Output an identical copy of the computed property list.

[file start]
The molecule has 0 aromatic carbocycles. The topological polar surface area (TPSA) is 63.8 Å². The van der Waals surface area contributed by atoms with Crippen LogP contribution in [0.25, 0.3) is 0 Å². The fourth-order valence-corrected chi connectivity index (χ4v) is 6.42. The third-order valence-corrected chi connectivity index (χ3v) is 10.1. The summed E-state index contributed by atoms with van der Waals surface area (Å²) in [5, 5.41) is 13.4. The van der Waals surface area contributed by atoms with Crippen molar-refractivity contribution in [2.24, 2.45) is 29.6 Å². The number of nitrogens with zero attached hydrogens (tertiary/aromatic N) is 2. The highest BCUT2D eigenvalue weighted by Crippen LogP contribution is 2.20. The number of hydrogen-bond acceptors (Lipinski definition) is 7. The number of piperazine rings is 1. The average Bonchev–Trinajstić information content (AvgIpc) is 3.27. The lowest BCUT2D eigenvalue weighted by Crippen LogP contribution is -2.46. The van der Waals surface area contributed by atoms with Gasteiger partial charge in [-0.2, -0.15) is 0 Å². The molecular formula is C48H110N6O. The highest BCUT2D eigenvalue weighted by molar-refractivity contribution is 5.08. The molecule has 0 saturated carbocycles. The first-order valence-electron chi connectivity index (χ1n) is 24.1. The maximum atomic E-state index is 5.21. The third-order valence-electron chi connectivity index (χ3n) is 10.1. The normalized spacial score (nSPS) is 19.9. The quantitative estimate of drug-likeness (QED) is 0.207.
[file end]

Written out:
The molecule has 0 aromatic carbocycles. The topological polar surface area (TPSA) is 63.8 Å². The van der Waals surface area contributed by atoms with Crippen LogP contribution in [0.25, 0.3) is 0 Å². The fourth-order valence-corrected chi connectivity index (χ4v) is 6.42. The third-order valence-corrected chi connectivity index (χ3v) is 10.1. The summed E-state index contributed by atoms with van der Waals surface area (Å²) in [5, 5.41) is 13.4. The van der Waals surface area contributed by atoms with Crippen molar-refractivity contribution in [2.24, 2.45) is 29.6 Å². The number of nitrogens with zero attached hydrogens (tertiary/aromatic N) is 2. The highest BCUT2D eigenvalue weighted by Crippen LogP contribution is 2.20. The number of hydrogen-bond acceptors (Lipinski definition) is 7. The number of piperazine rings is 1. The average Bonchev–Trinajstić information content (AvgIpc) is 3.27. The lowest BCUT2D eigenvalue weighted by Crippen LogP contribution is -2.46. The van der Waals surface area contributed by atoms with Gasteiger partial charge in [-0.2, -0.15) is 0 Å². The molecular formula is C48H110N6O. The highest BCUT2D eigenvalue weighted by molar-refractivity contribution is 5.08. The molecule has 0 saturated carbocycles. The first-order valence-electron chi connectivity index (χ1n) is 24.1. The maximum atomic E-state index is 5.21. The third-order valence-electron chi connectivity index (χ3n) is 10.1. The normalized spacial score (nSPS) is 19.9. The quantitative estimate of drug-likeness (QED) is 0.207.